ION Alberta Lunch Meeting – Wednesday June 12th, 2013

Dr. Michel Clénet from DRDC presented GAJET, a DRDC Evaluation Testbed for Navigation Electronic Warfare. [download here]

Situational awareness is essential in theatres of operations, particularly the positions of blue and red troops and military platforms. This is provided to command and control systems through various fixed or mobile surveillance platforms and data links that relay position information acquired mainly from GPS receivers. Due to the extremely low power of the signals coming from the satellites, GPS receivers are highly sensitive to interference and jamming, and electronic protection is necessary to operate in electronic warfare environments. One possible method of protection of existing GPS receivers is to use a controlled reception pattern antenna (CRPA). To investigate and develop this technology, DRDC Ottawa designed a GPS anti-jam electronic test bed, named GAJET. GAJET is a CRPA where each hardware and software component can be individually modified resulting in a customizable system that can be used to test improvements to any sub-system or combination of sub-systems. The presentation will provide the description of GAJET and a couple of result examples.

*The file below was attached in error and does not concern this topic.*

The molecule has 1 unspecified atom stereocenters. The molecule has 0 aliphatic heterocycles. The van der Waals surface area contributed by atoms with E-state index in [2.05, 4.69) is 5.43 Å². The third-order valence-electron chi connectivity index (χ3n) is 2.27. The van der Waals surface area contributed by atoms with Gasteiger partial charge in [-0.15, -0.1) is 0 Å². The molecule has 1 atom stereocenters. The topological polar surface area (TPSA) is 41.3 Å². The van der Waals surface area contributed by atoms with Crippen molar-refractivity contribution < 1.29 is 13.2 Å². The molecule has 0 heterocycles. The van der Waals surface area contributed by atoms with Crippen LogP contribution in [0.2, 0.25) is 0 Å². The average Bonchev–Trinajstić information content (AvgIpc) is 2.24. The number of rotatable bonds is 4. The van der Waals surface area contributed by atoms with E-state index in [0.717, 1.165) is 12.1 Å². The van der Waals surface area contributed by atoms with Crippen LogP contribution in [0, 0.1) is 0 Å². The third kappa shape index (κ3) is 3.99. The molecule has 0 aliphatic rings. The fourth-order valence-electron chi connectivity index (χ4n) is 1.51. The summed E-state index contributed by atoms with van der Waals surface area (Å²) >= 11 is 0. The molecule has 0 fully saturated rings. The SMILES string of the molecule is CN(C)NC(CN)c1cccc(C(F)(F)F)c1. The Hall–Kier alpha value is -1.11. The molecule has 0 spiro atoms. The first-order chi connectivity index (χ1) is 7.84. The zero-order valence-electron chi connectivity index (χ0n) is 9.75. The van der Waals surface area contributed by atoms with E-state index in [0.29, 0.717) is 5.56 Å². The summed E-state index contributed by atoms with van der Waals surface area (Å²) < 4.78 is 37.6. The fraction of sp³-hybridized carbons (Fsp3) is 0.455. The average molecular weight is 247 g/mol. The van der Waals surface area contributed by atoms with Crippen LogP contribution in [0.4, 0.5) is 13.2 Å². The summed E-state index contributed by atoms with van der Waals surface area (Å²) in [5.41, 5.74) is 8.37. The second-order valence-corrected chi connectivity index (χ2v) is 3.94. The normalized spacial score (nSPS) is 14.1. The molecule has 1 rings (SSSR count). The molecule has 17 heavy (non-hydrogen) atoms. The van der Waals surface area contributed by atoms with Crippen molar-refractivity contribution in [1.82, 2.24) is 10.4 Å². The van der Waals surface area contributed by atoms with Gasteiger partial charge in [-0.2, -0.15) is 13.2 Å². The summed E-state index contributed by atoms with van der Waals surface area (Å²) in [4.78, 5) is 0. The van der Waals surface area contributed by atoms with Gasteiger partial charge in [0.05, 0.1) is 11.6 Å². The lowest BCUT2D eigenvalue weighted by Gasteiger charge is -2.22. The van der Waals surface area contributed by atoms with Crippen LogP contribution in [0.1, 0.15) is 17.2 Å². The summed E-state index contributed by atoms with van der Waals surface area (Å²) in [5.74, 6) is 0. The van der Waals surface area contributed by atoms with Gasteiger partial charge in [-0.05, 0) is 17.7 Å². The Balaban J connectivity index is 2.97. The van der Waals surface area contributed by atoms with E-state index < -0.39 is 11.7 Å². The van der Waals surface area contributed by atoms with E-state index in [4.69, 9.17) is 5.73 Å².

Speaker’s Bio
Michel Clénet received the Master in Sciences and Technology (MST) degree in signal processing and the Diplôme d’Études Approfondies (DEA) degree in telecommunications from the University of Rennes I, France, in 1991 and 1992 respectively, and the PhD. degree in Electrical Engineering from the University of Nantes, France, in 1997.   In 1993, he joined the Electronic and Computer Systems (SEI) Laboratory at IRESTE, Nantes, France, where he was involved in research on antenna systems for mobile communications. He developed several prototypes for adaptive antenna applications.  From 1997 to 1999, he was a post-doctoral fellow at the University of Manitoba, Winnipeg, Canada, where he worked on microstrip antennas, arrays and horns.  Since 1999, he has been with Defence Research and Development Canada (DRDC), Ottawa, Canada, where he has been working on array signal processing, RF systems, planar antennas, arrays and related technologies, for satellite communication applications. Since 2006, he is leading DRDC activity on controlled reception pattern antenna systems for GPS applications and related technologies.   Michel Clénet is an IEEE senior member, and is currently the Canadian representative for URSI Commission B.